"The Singularity Trap" by Dennis E. Taylor. A SF novel in the near future where an asteroid miner, down on his luck, is put in the position by dumb luck, as the only one who can save the Human Race. A pageburner of a story. Could not put it down till finished. Outstanding and Highly Recommended.
Read: "Legion Versus Phalanx" by Myke Cole. This covers the period 280-168 BC when the Legion and the Phalanx clashed. The author shows how and why the Legion, with its more flexible organization, versatile tactics, and superior discipline would replace the Phalanx and dominate the ancient battlefield. Very Good and Recommended.
"Laughing Shall I Die: Lives and Deaths of the Great Vikings" by Tom Shippey. The author sets out to prove the Vikings were exactly what they were: vicious, ruthless, with their berserkers, valkyries, and cults of Valhalla and Ragnarok which have been verified by there own actions, words, their victims, and archaeological evidence. There has been attempts to whitewash the Vikings by the pc crowd but the author debunks this. The author presents the Vikings for what they were: not peaceful explorers and traders, but bloodthirsty warriors and marauders. I'm convinced. Great in the telling and Highly Recommended.
Read: "The Apache Wars: The Hunt for Geronimo, the Apache Kid, and the Captive Boy Who Started the Longest War in American History" by Paul Andrew Hutton. A "white eyes" boy is kidnapped in 1861. This set in motion a war that ended the freedom and identity of the Apache People. This boy, renamed "Mickey Free" would not be trusted by both sides, although he was more Apache than American. He was the only man that Geronimo ever feared and played a pivotal role in this long war starting in 1861 until its end in 1890 with his pursuit of the renegade scout Apache Kid. A Winner and Most Highly Recommended.
"Tarzan of the Apes" and "The Return of Tarzan" by Edgar Rice Burroughs. Not much to say but Great Adventure and Highly Recommended.
Read: "Twisted Prey" by John Sanford. The latest Lucas Davenport novel and he is pitted against an old enemy. A woman Senator(D) from Minnesota who intends to be the first woman President of the USA. She intends to do this by hook or crook. ummm, sounds familiar. Anyway, the other Senator(R) from Minnesota stands in her way. She has a plan. A road accident??? happens to this Senator(R) and Lucas is called in to investigate. He gets another bite at the apple because this woman Senator(D) had probably carried out some murders in the past but Lucas was not able to prove it. Ex-naval seals' hit men, CIA hit women, corrupt CEO's, etc. make a hell of a ride. Take the ride and enjoy.
"Holy Ghost" by Jon Sanford. The latest Virgil Flowers novel. Wheatfield, Minn. is a hamlet of 600 souls. It is on its way to oblivion but a miracle occurs. The Virgin Mary appears at the old shut up Catholic Church. Pilgrims pour in with all that money for the locals. Things are lookin up but then disaster strikes. Shootings start happening and then people are killed. A sniper is loose. But Why? Virgil is called in to solve the case with his ever tongue-in-cheek style. Another Fun Ride of a story. Highly Recommended.
Read: "The Viking Wars: War and Peace in King Alfred's Britain 789-955" by Max Adams. This is a history of Britain in the Viking violent period, from 789 to their final expulsion in 955. Covers Wales, the future Scotland and the future English with Ireland brought in as needed. Very Good and Recommended.
"The Beasts of Tarzan" by Edgar Rice Burroughs. This is the third book in the series. Begins in 1913 with Tarzan and Jane have a son. They are all kidnapped by a Russian criminal. Tarzan of course, through many trials and adventures, prevails. Great Read.
"In a House of Lies" by Ian Rankin. A mystery novel. Everyone has something to hide, everyone has secrets, and nobody is innocent. A PI, who disappeared 12 years ago, is found in the trunk of a car buried in a woods, murdered. Sets off a new investigation with crooked cops, Drug Lords, corrupt businessmen and the Hero; John Rebus. Rebus is retired but was involved in the original case. Rankin's Rebus at his best. Very Good and Recommended.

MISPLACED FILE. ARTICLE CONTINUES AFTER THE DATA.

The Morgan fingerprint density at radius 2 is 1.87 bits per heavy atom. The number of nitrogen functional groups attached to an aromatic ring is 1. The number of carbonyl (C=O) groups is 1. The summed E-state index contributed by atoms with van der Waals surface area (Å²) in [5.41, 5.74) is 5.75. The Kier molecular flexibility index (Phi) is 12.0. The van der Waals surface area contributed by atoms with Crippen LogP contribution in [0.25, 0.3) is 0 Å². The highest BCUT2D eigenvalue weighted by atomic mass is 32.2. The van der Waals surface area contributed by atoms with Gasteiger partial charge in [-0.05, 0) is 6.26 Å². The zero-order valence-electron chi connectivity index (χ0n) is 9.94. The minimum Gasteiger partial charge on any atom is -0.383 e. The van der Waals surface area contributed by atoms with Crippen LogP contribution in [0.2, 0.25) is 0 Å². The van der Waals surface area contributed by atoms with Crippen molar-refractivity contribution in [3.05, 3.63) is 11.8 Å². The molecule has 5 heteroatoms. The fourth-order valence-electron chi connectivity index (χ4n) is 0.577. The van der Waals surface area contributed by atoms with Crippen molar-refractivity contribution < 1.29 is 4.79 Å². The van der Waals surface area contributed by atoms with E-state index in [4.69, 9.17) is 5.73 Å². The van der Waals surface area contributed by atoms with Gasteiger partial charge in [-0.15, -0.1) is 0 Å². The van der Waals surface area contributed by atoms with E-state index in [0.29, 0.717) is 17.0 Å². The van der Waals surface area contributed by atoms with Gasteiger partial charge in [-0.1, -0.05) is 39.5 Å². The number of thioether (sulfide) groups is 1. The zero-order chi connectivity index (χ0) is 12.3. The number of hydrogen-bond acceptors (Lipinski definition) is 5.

Read: "Red Hope" by John Dreese. A SF novel. The Curiosity Rover discovers on Mars the remains of a humanoid and artifacts that could mean a Tech Civ on Mars millions of years ago. A rush is on to send a maned spaceship there. Starts out very hot but then sinks to ice cold. Disappointed. Could of been so much better.
"End of an Era" by Robert J. Sawyer. A SF novel on two paleontologists going back in time 65 million years to find out info on the demise of the dinosaurs. Was it an asteroid or something else. They discover earth's gravity is half its 21st century strength but also some Aliens are running around on earth. Finished in one day. Great Read and Highly Recommended.
Read: "Past Tense" by Lee Child. A Jack Reacher novel. Reacher is bumming rides in New England and sees a sign for a town his father was born in. Why not, what is one extra day. At the same time a Canadian couple's car breaks down. Now their stranded in the middle of nowhere. Reacher and the Canadians paths are going to cross with a Big Bang. Action like only Lee Child can handle with his character Reacher. Highly Recommended.
"The Black Ascot" by Charles Todd. An Inspector Rutledge novel. In 1910 a man who supposedly murdered a woman and almost her husband after the Black Ascot race, popular for the aristocrats of the day, is convicted in the media and seeing the cards were against him, disappears for 10 years. He is, maybe, spotted in Wales in the here and now. Inspector Rutledge is quietly sent to fine out if this story/rumor is true. With his sanity questioned and his shell shock from the Somme in 1916 maybe exposed, Rutledge must prove his sanity and his honor by finding this man at all costs. Excellent and Highly Recommended.
Read: "Avenger" by Frederick Forsyth. A thriller/suspense novel of a free lance "Avenger" hired to avenge the death of a young man, who disappeared in Bosnia years ago. A suspect is found but is hidden in a fortress in South America. Along side this is a CIA agent bent on stopping a muhammadan terrorist and the Avenger is in the way. The CIA must stop the avenger before the world is thrown into chaos. Very Good and Recommended.
"Military History of Late Rome 284-361" by Ilkka Syvanne. The first book in a series on the Late Roman Empire to 641. Covers everything on the evolution of the Roman Army from the Emperor Diocletian to Constantius II. Starts with some background on the "3rd Century Crisis", then shows how tactics, weapons, leadership, enemies and economics brought about changes where the legions looked a lot different by the end of this book from Julius Caesar's day. There is a lot of info on all this and can be somewhat overwhelming. Very Good and Recommended.